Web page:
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Henderson to consider program cuts, fee increases

A bigger-than-usual crowd is expected at today’s Henderson City Council meeting for a discussion about potential fee increases and cuts to many city programs.

“I think we’re going to have a room full of people,” said City Manager Jacob Snow, expecting a large group of senior citizens.

Council members will consider cutting back some parks and recreation services, including decreasing hours at the Heritage Park Senior Facility, eliminating a weekend food program at both senior centers and increasing some fees. The city is projected to see a nearly $2.02 million impact from the proposed changes.

The recommendations are an extension of the Special Budget Ad Hoc Committee report presented to the City Council in February to help bridge an annual $17 million infrastructure shortfall. The council told city staff to take the report’s findings to the community for feedback.

If approved, the Heritage Park’s hours could be cut by 10 hours a week. It would open an hour later, at 6 a.m., Monday through Thursday; close two hours earlier, at 3 p.m., Saturday; and close Sunday. The city also would eliminate the weekend food program at the center and raise the suggested donation from $1.50 to $2.50. Changes to the city’s nutrition programs could bring a combined savings and new revenue of $585,000.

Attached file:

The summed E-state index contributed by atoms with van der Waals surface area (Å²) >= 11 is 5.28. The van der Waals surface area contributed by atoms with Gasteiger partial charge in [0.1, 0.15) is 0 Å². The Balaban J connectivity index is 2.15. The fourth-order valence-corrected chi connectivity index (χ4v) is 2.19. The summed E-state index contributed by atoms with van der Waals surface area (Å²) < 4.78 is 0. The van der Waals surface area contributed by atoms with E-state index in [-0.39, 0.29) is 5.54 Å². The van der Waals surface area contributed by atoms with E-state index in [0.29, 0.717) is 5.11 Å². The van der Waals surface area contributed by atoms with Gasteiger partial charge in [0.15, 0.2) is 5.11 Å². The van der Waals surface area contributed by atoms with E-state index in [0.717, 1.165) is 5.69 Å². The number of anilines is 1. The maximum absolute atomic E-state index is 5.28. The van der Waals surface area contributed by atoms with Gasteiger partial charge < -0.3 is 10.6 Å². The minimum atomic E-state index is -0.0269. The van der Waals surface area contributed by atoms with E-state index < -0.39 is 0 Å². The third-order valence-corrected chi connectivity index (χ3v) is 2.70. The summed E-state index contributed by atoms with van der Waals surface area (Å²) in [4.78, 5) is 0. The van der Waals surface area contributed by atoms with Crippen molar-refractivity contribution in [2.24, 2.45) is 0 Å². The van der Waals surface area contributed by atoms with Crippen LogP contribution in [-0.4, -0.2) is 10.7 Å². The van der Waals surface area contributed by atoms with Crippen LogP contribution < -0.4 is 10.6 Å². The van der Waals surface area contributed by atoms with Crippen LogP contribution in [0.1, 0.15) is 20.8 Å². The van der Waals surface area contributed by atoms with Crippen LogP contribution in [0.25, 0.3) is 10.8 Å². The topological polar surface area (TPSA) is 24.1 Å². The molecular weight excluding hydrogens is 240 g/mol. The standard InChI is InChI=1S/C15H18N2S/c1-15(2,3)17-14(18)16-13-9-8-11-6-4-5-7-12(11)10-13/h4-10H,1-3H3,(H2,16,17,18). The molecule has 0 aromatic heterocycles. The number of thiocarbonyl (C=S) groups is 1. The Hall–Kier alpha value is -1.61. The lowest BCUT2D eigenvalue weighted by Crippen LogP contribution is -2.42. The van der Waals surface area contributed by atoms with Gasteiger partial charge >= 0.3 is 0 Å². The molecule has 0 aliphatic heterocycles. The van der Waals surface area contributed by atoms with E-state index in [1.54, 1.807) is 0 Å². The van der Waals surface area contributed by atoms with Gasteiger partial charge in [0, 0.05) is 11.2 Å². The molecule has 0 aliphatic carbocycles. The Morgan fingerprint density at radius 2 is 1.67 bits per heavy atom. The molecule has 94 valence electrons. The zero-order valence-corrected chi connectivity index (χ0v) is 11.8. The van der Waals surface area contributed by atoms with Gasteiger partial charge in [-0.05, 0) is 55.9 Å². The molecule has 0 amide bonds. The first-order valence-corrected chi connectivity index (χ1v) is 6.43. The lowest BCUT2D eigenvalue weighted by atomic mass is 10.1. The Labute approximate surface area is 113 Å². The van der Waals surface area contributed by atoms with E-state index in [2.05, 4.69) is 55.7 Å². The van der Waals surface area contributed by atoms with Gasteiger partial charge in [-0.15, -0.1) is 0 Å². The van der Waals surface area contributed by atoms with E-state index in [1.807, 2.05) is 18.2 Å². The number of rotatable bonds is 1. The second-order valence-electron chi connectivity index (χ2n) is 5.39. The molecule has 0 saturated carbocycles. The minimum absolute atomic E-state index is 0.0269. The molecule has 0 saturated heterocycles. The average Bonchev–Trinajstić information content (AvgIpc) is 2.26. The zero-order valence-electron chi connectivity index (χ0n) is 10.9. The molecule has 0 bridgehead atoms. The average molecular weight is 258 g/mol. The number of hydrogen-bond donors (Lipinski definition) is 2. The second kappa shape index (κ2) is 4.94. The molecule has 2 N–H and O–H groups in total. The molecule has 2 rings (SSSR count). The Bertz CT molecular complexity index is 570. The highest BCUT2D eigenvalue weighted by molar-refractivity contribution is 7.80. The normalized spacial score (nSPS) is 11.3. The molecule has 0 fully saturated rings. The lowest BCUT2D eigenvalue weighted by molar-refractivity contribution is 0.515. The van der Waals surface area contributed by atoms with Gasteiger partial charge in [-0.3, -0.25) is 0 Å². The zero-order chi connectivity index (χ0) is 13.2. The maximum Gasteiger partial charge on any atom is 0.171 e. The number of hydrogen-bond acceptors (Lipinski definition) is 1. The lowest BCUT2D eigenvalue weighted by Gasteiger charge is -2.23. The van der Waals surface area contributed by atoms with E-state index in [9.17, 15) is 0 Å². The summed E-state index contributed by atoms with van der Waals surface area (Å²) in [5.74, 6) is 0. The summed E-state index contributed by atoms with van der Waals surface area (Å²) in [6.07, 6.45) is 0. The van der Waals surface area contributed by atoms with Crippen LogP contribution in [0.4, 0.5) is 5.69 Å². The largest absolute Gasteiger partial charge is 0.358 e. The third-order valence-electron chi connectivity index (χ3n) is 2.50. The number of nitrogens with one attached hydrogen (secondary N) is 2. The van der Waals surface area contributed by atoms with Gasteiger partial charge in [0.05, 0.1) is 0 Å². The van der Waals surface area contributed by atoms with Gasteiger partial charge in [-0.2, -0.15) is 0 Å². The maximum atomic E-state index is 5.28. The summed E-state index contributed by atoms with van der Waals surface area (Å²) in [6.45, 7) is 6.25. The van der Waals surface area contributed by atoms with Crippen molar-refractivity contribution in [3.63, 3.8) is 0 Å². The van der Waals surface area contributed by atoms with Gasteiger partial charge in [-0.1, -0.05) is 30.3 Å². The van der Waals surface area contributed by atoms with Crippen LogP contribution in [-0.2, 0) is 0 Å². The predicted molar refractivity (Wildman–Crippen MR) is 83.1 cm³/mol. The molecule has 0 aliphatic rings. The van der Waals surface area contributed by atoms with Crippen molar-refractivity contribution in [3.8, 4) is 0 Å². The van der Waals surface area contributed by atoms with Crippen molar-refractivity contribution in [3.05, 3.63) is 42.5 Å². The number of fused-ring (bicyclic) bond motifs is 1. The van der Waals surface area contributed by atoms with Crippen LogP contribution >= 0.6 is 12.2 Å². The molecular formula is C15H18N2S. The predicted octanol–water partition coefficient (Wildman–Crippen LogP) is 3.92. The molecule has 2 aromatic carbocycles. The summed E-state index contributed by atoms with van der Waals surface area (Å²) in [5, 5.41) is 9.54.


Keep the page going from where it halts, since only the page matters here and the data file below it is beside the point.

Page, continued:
The changes were supported by the Senior Citizen Advisory Committee on April 16. But at an April 22 Bridging the Budget Gap city-sponsored meeting at Heritage Park, resident Ann Adams expressed concern that while many seniors can afford the meal increases, “there are people in here who can’t.”

About 120 senior residents attended the meeting, making it by far the best-attended of the nine community meetings held to discuss the budget issues.

Snow said the council is aware of the nutrition needs of lower-income seniors.

“There has been a real concern from the council that there are individuals out there that the only good meal that they get all day is this meal,” Snow said. “So they want to be sure that they continue to meet that need for people.”

But when considering how those meals are served, at what cost to the city, and how people are transported to and from the centers, the council “will be judicious of the public dollar,” Snow said.

One piece of the ad hoc report that remains unresolved is changes to the senior transportation route, which is currently operated by the city. The program has 111 unique users that pay $1 per round trip from their residence to one of the two city-operated senior centers.

Snow said Henderson is close to an agreement with a private company to take over the operation, which costs the city $236,000 annually.

The council also will consider recommended fee hikes ranging from a $1 increase for pool admission — to $2 for a child and senior, $3 for adults — to increasing youth league prices from $40 to $50. Many of the increases mirror what already is being charged in Las Vegas, North Las Vegas and Clark County facilities. The increase in aquatic fees, which would take effect May 24, would generate an estimated $130,000 in new revenue.

Other recommendations include streamlining Safekey fees to raise $203,000 in new revenue, eliminating swim and trim punch passes to save $138,000, and reducing hours at pools and recreation centers to save $342,800.

What today’s crowd will not hear is a recommendation for a much-debated 3-cent property tax increase this year, nor any proposal for a ballot initiative for a property tax increase of as much as 20 cents per $100 of assessed valuation.

Snow said he has asked the city’s department heads to cut another $5 million from the fiscal year 2014-15 budget.

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